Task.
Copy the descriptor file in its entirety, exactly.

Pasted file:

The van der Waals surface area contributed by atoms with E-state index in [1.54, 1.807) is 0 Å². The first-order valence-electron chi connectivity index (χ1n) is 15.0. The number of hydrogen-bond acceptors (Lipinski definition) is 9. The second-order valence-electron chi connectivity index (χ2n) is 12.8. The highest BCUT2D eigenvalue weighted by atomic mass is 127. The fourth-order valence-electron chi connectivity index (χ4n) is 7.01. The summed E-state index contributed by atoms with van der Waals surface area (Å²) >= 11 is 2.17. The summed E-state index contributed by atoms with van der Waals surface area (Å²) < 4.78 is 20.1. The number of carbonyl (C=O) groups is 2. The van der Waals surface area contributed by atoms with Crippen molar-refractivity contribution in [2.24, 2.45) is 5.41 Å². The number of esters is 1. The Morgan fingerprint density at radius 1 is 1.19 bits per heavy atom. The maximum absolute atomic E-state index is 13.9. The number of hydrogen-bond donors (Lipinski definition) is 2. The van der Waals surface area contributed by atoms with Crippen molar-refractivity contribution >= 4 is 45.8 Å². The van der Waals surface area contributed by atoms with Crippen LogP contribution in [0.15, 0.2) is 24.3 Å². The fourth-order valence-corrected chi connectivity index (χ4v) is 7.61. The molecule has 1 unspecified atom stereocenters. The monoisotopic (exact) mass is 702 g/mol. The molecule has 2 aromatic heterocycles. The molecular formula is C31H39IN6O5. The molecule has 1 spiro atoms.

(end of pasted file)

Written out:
The van der Waals surface area contributed by atoms with E-state index in [1.54, 1.807) is 0 Å². The first-order valence-electron chi connectivity index (χ1n) is 15.0. The number of hydrogen-bond acceptors (Lipinski definition) is 9. The second-order valence-electron chi connectivity index (χ2n) is 12.8. The highest BCUT2D eigenvalue weighted by atomic mass is 127. The fourth-order valence-electron chi connectivity index (χ4n) is 7.01. The summed E-state index contributed by atoms with van der Waals surface area (Å²) >= 11 is 2.17. The summed E-state index contributed by atoms with van der Waals surface area (Å²) < 4.78 is 20.1. The number of carbonyl (C=O) groups is 2. The van der Waals surface area contributed by atoms with Crippen molar-refractivity contribution in [2.24, 2.45) is 5.41 Å². The number of esters is 1. The Morgan fingerprint density at radius 1 is 1.19 bits per heavy atom. The maximum absolute atomic E-state index is 13.9. The number of hydrogen-bond donors (Lipinski definition) is 2. The van der Waals surface area contributed by atoms with Crippen molar-refractivity contribution >= 4 is 45.8 Å². The van der Waals surface area contributed by atoms with Crippen LogP contribution in [0.15, 0.2) is 24.3 Å². The fourth-order valence-corrected chi connectivity index (χ4v) is 7.61. The molecule has 1 unspecified atom stereocenters. The monoisotopic (exact) mass is 702 g/mol. The molecule has 2 aromatic heterocycles. The molecular formula is C31H39IN6O5. The molecule has 1 spiro atoms.